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Clean-up and Recycle SA Week will take place this year from 11 – 17 September 2017, with various clean-ups being planned for neighbourhoods, water sources and beaches around the country. One of the highlights of this annual environmental awareness event, will be the 21st International Coastal Clean-Up that will take place on Saturday, 16 September 2017.

Background

Clean-up and Recycle SA Week is an annual initiative by the local plastics industry, supported and endorsed by the various packaging and retail streams and retailers. Each year, close to 120 000 volunteers participate in these clean-up activities that take place along roadsides, rivers, schools, residential and illegal dumping areas. The initiative is supported by provincial governments, local municipalities, environmental organisations, businesses, schools and communities.

“The aim of this week is to increase an awareness of the social, environmental and economic benefits of recycling.  During this time, we encourage communities, schools and businesses to clean-up the areas where they work, live and play by collecting the litter and ensuring that it gets recycled,” explains Douw Steyn, Sustainability Director of Plastics|SA and member of the National Recycling Forum team.

International Coastal Clean-Up Day: Harnessing the Power of People to Fight Ocean Litter

One of the highlights of Clean-up and Recycle SA week, is South Africa’s participation in the International Coastal Clean-up Day (ICC) – the world’s biggest annual volunteer effort for ocean health that sees thousands of people flock to beaches to pick up and remove litter found in the marine environment.

Ocean Conservancy is the international coordinator of the ICC, but Plastics|SA coordinates beach clean-ups that take place in the three Cape provinces, as well as various river clean-ups that take place inland. We are proud to partner with KZN Marine Waste Network members who take responsibility for coordinating beach clean-ups at major beaches in KwaZulu-Natal.  To date, nearly 12 million people have been part of the world’s biggest volunteer effort to protect the ocean, and South Africa is a major part of this success story.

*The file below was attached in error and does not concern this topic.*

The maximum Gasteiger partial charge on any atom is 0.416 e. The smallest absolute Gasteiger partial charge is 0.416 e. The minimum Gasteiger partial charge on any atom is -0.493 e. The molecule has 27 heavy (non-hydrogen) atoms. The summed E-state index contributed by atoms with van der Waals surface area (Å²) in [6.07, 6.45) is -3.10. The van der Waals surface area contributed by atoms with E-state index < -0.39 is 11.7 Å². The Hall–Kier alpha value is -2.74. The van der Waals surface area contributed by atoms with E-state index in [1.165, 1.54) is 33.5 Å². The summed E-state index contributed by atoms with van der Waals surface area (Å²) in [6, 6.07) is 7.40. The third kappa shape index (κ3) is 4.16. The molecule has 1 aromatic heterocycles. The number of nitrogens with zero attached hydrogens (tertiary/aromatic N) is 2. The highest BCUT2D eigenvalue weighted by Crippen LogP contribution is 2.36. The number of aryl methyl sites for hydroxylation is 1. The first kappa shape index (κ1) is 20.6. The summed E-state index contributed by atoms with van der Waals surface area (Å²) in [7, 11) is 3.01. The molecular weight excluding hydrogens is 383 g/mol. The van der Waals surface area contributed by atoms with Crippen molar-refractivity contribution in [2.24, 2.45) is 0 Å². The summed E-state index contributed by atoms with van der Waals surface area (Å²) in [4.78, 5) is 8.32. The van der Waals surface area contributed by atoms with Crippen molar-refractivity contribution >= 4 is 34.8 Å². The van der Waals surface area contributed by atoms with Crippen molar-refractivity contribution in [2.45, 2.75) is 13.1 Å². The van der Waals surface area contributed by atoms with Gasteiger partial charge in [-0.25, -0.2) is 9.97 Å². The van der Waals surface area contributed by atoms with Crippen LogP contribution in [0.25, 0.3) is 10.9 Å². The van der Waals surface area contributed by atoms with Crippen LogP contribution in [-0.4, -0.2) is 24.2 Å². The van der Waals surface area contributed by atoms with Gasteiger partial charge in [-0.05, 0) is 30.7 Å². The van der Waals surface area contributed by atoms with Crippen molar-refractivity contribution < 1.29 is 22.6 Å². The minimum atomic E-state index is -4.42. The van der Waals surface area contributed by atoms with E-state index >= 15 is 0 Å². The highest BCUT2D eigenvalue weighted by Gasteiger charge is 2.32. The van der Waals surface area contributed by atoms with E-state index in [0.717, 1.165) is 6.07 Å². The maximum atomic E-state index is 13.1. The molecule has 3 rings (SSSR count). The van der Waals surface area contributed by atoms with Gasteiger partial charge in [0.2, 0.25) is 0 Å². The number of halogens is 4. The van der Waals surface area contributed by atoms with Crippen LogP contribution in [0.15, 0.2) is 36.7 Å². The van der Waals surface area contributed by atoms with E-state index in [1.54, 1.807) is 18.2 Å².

Last year’s event was dedicated to the memory of Nelson Mandela and saw more clean-ups taking place in areas where little or no area cleansing is done by local authorities, whilst large groups of school children also participated in organized clean-ups around the provinces.

We are definitely seeing an increase in the number of clean-ups being organised inland at rivers, streams and other water sources as the public are realising that trash travels. All litter eventually finds its way to our country’s oceans and onto the beaches.

Conclusion

Approximately 75% of ocean litter is derived from land based waste. Without effective waste collection, an avalanche of debris will enter the ocean. To prevent this, we encourage South Africans of all ages, races and backgrounds to participate in this year’s Clean-up and Recycle Week SA activities.

This year, together with ICC, Plastics|SA is a proud supporter of one of the biggest national clean-up collaborations on this day, partnering with the  Let’s Do It!  Africa campaign and the WESSA Tourism Blue Flag Project (a National Department of Tourism funded coastal conservation and youth development project) to support or implement a number of registered ICC coastal clean-ups from the west to the east coasts of SA. This collaborative effort will mark one year to the big World Clean-up Day on 15 September 2018.

“At its core, ocean trash is a people problem – perpetuated by the often unwitting practices that industry and people have adopted over time. It affects human health and safety, endangers marine wildlife and costs states and nations countless millions in wasted resources and lost revenue.

This year we are celebrating our 21st year of being involved in the International Coastal Clean-up Day. In human years, we would now be considered an adult, and have to adopt adult ways.  Our sincere hope is that South Africans will mature in the way we consider litter by realising the impact our actions have on the environment. We can turn the tide on waste if we all work together!” concludes Steyn.

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